This summer, the Solomon R. Guggenheim Museum is presenting works from their collection in the retrospective Art of Another Kind: International Abstraction and the Guggenheim, 1949–1960. A saturating stroll through the Frank Lloyd Wright-designed building on Museum Mile in New York City, the presentation reflects works selected by former Guggenheim director James Johnson Sweeney as highlighted works and artists of the post-Word War II abstract expressionist movement.
The show illuminates the names of greats including Jackson Pollack, Willem de Kooning, Georges Mathieu, Mark Rothko, and Kenzo Okada. The breadth of artists and the complexity of works require a half-day to view in full, and perhaps two visits to fully consider.
But as much education as the exhibit offers in interpreting the significance of the international abstract expressionist movement, it also highlights how easily history keeping can betray thorough historical survey. This is specifically of note given the influence these artists had as part of a movement that really lifted New York’s presence in the art world. Particularly, I thought of African-American artist Edward Clark, whose contributions to this movement include the development of the push broom brush stroke and the reshaping of the abstract canvas.
I enjoyed a daylong studio visit with Clark this past spring where he led me through a retrospective of his works and a review of his technique. Born in New Orleans, the octogenarian master artist continues to produce pieces, having begun his career following the war, graduating the Art Institute of Chicago on the G.I. Bill. At the start of the 1950s, Clark moved to Paris where his figurative style began to transform into his particular method of color field that has attracted acclaim from museums, galleries, collectors and enthusiasts from around the world throughout his career. One his most notable collectors was business leader and philanthropist Reginald L. Lewis—who even commissioned Clark to do a piece for Lewis’ private plane.
Clark, still holding a great love for Paris, began our conversation describing what it was like to be there in the 1950s, referencing Woody Allen’s Midnight in Paris several times. “When I was there, Picasso was still alive. I remember going to cafes and sitting two tables over from him,” he recalled.
Perhaps motivated like other creative African-Americans to enjoy the freedom and adoration that France offered them, or focused as a young artist who also trained at Académie de la Grande Chaumière in Paris, Clark does not delve much into why the city means so much to him. He offers only that, “Paris is where it was at.” Then he recalls living near the setting made famous by Claude Monet’s “Water Lilies”. Perhaps this and his admiration of Paul Cézanne explains why his work has also been described as abstract impressionist.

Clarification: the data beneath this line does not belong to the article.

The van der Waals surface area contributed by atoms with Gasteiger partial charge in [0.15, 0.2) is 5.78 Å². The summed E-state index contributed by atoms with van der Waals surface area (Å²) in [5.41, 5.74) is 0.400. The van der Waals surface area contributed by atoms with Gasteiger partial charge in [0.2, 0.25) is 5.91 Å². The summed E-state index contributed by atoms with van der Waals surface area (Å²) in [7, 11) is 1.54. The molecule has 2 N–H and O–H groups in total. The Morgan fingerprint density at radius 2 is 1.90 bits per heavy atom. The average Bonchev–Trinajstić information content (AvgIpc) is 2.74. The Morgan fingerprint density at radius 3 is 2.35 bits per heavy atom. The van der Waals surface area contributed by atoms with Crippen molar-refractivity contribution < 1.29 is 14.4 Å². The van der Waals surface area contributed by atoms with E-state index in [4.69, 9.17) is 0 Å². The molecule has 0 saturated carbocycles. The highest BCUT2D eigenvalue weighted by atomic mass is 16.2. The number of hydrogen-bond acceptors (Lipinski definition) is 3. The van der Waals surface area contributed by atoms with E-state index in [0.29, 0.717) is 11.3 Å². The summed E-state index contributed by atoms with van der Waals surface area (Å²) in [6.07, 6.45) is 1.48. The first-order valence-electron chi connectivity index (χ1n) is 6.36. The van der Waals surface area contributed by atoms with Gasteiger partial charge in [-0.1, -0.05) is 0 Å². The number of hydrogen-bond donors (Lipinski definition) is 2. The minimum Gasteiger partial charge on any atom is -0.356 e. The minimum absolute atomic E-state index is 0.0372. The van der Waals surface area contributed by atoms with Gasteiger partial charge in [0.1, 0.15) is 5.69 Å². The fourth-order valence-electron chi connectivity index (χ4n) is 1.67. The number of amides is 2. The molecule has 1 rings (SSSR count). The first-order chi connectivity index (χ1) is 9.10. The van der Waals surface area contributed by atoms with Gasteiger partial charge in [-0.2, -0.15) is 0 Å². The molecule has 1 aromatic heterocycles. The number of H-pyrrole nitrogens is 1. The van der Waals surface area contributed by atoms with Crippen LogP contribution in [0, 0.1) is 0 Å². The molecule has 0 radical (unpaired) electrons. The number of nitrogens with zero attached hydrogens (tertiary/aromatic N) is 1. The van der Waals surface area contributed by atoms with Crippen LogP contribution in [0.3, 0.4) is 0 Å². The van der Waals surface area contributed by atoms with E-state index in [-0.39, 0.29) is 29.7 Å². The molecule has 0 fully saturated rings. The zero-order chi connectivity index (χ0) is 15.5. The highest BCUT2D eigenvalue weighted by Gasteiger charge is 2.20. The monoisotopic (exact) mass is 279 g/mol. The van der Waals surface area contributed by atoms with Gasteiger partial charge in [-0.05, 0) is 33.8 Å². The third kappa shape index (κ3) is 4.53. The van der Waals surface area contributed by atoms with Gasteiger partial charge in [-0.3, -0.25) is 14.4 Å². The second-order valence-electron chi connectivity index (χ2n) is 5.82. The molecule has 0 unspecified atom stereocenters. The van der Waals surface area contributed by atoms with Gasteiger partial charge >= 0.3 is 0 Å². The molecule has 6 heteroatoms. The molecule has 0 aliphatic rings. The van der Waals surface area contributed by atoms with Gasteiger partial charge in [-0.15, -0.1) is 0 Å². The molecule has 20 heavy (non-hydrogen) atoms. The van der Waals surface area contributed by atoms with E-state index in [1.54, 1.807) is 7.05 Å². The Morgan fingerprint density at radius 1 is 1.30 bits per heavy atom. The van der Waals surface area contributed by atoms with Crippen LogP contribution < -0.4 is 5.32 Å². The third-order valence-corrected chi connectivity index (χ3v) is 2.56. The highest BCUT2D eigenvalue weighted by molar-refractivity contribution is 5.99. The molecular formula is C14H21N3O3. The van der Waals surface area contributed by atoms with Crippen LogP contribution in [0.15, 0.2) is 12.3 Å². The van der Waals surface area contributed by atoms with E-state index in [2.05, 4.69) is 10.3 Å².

When the conversation moves to his peers, he only responds, “I was never that impressed by what anyone else was doing, and never really satisfied with myself. I still am not.” A mix of humility and ambition from a highly influential artist who does have a work by Beauford Delaney, another master African-American artist who he knew and admired, displayed prominently in his home among a series of portraits he produced very early in his career. At this point, he begins to demonstrate the brush stroke he invented, using a series of tools to set up the push broom to construct a series of strokes, textures and movements upon a canvas that are iconic to his style. As he exacts the setup of his brush, he points out the influence the lighting of his studio has had on his approach.
As we talk about interpreting art while viewing the trailer to his 60-year retrospective that G.R. N’Namdi Gallery hosted in fall 2011, Clark recalls his own journey to appreciating African sculpture. While African art had strong influence on the cubist movement, Clark describes his personal journey of developing a familiarity with West African culture, which in turn transformed his way of seeing the art so that he absorbed its power. Perhaps in understanding Clark’s obsession with brush technique, the impact of light and gravity on a piece, and the pursuit of his best ability, audiences can better absorb the power of this master of the abstract expressionist movement.
Whether viewing his “Untitled” (1957) which shook up the standard in canvas shape and dimension among his peers, or his “Untitled: Paris Series”, 1988, I like to think of Clark’s work as microscopic magnifications into the interrelationships of brush stroke and color that transcends style. There is something distinguished in the manner in which his works draw in audiences to pause and study the elements of his compositions. Given the breadth of his career and color field studies, Clark’s work clearly demonstrates leadership in a movement which brought America to the forefront of the art world.
To explore more of Edward Clarke’s works, visit his website.